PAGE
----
Jacek Kasz is the director of the Center for Technology Transfer (CTT) at Cracow University of Technology, Poland’s second-oldest TTO. He tells us how the office came to also be responsible for regional SME support and Horizon Europe applications, and how Cracow’s ecosystem has been shaped by IT.

But while Kraków’s ecosystem is full of opportunity, challenges remain and Poland sometimes struggles to retain its brightest minds, who continue to be drawn overseas to Silicon Valley.

Kasz also talks about how sometimes government programmes are actually fantastic and how CTT’s involvement in the EU project IMPACT — which aims to improve the teaching of sustainability-oriented innovation and entrepreneurship — is adding value to his work.

And with the Ukrainian border just 250km away, Kasz also discusses how his university, and CTT itself, are helping refugees.


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Please note, the intro and outro have been omitted.

Jacek, welcome.

Good afternoon.

Good afternoon to you. To start with, hopefully an easy one, can you give me an overview of your office?

My office is 21 people grouped in three, let’s say, teams. And as usual with the Center for Technology Transfer, this TTO has been growing, let’s say, randomly, let’s call it. So in Poland, it started from the pre-accession funds before 2004, and we were founded in the year 1997. And originally, this was the European Fund Office, which grew up to technology transfer and also Horizon programmes.

So altogether, we have 21 people in three teams. The major team, or in the sense of the existence of this unit, is the commercialisation team. We have five people, including me — I just count myself as a member of this team. I will talk about it later.

The second team is the Enterprise Europe Network team. This is seven people, six FTEs. Enterprise Europe Network is one of the most successful European programmes in promoting and supporting small and medium enterprises.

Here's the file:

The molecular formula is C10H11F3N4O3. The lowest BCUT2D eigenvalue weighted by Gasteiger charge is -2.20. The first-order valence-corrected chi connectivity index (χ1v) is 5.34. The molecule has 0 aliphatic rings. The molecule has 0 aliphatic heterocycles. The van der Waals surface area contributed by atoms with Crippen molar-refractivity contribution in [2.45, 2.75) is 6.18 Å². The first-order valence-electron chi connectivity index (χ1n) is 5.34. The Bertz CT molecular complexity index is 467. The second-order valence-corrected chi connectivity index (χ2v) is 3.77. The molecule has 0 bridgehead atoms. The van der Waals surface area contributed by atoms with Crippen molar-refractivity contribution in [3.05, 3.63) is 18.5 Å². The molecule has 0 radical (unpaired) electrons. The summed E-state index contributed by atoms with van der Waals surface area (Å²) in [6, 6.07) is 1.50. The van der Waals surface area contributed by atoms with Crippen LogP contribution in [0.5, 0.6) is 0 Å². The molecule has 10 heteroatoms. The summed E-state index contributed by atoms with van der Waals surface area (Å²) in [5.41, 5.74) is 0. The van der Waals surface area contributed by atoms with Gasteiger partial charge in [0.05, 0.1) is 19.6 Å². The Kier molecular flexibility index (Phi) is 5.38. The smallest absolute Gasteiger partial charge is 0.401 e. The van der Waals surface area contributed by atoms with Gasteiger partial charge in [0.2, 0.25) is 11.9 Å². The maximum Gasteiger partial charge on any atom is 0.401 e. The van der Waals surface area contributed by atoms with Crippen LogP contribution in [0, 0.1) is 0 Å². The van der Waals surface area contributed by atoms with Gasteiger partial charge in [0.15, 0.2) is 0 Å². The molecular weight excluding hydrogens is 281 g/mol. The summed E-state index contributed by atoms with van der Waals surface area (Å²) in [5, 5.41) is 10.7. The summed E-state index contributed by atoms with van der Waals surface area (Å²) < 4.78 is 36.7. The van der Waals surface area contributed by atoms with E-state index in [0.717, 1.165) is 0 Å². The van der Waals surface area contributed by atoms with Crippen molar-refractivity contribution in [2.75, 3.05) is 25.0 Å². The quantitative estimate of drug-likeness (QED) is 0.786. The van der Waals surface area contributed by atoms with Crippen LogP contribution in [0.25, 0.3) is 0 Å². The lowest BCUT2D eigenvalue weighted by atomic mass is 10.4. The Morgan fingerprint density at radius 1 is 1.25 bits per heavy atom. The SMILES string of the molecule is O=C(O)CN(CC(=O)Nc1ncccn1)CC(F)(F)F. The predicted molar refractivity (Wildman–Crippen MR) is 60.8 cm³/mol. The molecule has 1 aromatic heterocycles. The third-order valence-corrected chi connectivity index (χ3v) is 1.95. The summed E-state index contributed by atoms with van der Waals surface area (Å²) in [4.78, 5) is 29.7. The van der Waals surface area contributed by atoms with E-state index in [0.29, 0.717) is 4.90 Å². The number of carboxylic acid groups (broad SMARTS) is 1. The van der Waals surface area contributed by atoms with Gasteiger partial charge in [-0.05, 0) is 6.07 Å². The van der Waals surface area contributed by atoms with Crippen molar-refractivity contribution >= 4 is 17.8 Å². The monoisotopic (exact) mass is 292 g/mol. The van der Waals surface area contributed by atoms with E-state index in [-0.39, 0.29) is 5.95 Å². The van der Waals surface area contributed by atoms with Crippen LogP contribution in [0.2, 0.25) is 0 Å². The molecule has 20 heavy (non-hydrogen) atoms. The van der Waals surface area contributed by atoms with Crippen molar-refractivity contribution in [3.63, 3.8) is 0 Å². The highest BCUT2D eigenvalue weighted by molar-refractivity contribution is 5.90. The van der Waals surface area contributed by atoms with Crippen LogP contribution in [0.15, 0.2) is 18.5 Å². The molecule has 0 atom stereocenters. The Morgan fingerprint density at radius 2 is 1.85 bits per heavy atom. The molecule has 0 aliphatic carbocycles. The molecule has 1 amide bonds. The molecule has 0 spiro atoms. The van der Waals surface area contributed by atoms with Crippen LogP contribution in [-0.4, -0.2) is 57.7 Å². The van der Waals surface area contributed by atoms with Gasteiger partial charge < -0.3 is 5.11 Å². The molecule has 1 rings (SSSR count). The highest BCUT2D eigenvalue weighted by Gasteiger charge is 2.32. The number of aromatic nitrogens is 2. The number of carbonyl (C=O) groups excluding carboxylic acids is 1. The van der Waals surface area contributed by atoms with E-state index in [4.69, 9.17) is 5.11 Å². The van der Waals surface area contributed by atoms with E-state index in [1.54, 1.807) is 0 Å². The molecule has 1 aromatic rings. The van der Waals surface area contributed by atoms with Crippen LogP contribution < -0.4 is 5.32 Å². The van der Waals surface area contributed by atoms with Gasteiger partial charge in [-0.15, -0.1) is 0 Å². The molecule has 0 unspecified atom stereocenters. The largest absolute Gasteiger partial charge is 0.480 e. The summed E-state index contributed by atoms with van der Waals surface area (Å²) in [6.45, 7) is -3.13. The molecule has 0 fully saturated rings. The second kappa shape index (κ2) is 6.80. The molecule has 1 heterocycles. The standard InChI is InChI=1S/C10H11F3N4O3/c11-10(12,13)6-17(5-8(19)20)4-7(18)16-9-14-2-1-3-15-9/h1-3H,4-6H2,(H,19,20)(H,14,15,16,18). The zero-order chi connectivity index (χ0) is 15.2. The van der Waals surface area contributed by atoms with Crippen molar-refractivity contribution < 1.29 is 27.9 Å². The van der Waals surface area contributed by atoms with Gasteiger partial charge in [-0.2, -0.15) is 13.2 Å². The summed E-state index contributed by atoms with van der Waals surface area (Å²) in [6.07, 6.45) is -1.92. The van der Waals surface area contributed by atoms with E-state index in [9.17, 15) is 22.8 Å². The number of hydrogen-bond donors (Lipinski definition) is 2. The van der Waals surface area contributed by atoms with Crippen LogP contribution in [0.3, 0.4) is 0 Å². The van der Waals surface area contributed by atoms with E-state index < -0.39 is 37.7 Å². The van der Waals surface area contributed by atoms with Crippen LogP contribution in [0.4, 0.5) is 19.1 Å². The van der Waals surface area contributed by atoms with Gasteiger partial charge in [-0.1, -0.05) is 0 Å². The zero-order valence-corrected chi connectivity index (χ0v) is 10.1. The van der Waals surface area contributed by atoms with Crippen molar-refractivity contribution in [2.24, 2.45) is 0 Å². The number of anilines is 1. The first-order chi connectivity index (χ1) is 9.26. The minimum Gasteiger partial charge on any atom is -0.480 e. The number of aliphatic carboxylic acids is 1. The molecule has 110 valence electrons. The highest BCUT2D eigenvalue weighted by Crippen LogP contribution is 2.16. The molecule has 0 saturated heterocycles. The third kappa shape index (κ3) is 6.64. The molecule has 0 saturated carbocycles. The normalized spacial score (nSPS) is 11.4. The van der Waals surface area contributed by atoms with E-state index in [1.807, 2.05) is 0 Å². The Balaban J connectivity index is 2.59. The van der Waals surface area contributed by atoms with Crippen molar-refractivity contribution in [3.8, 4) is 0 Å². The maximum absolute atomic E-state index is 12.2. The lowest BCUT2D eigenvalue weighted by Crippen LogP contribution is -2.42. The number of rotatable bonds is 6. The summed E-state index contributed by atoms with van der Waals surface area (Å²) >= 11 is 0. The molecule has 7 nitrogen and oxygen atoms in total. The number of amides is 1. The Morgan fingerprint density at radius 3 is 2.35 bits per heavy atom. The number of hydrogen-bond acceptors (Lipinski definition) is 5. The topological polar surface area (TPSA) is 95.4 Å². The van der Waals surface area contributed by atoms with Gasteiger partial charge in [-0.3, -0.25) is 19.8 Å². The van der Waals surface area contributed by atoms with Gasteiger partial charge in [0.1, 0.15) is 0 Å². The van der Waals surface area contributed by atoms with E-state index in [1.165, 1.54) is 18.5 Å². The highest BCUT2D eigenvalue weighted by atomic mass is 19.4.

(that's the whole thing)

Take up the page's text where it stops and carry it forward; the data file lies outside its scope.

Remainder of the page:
And the third team is the regional contact point, now called horizontal contact point for EU funds, which basically deals with the support of individuals, organisations applying for Horizon funds — not only Horizon, but basically Horizon funds — in three southeastern provinces of Poland, in the province of Kraków, Rzeszów and Kielce.

So 21 people, three teams, plus we have secretariat function and we have accounting, financial function plus me.

That’s very interesting. It’s interesting that you’ve been around since 1997 as well. I think that’s…

We are second oldest TTO in Poland after Wrocław. We just celebrated 25th anniversary in September.

Amazing. I do want to talk a little bit more about the fact that you offer services to SMEs and also deal with Horizon Europe, EU-funded applications. Was that always the case where you set up that way from the start?

These programmes evolved and they were, let’s say, added on the go. We had also the programmes that we discontinued or projects like we’ve been the center for the Europe direct project for many years. But you know, these are the three pillars of our activity.

Is it logical to some extent? Is it synergetic? Yes. We try to create synergies or enable synergies between the teams. But we could exist without Horizon or SMEs. Of course we could. And this is the case in some organisations in Poland. I will dwell on that later when we talk about maybe bigger organisations like PACTT and so on.

My point is we are trying to first identify and then utilise the synergies that exist between particular teams. For instance, when our Enterprise Europe Network team offers different solutions or funding schemes or tax breaks or any kind of help to the local SMEs, they can also offer our technologies. And this is the case.

On the other hand, when we are looking for particular addressees or maybe users of our technologies or solutions, we, not always, but often turn to our colleagues in the neighbouring room who work with the SMEs in our province. So these are the synergies.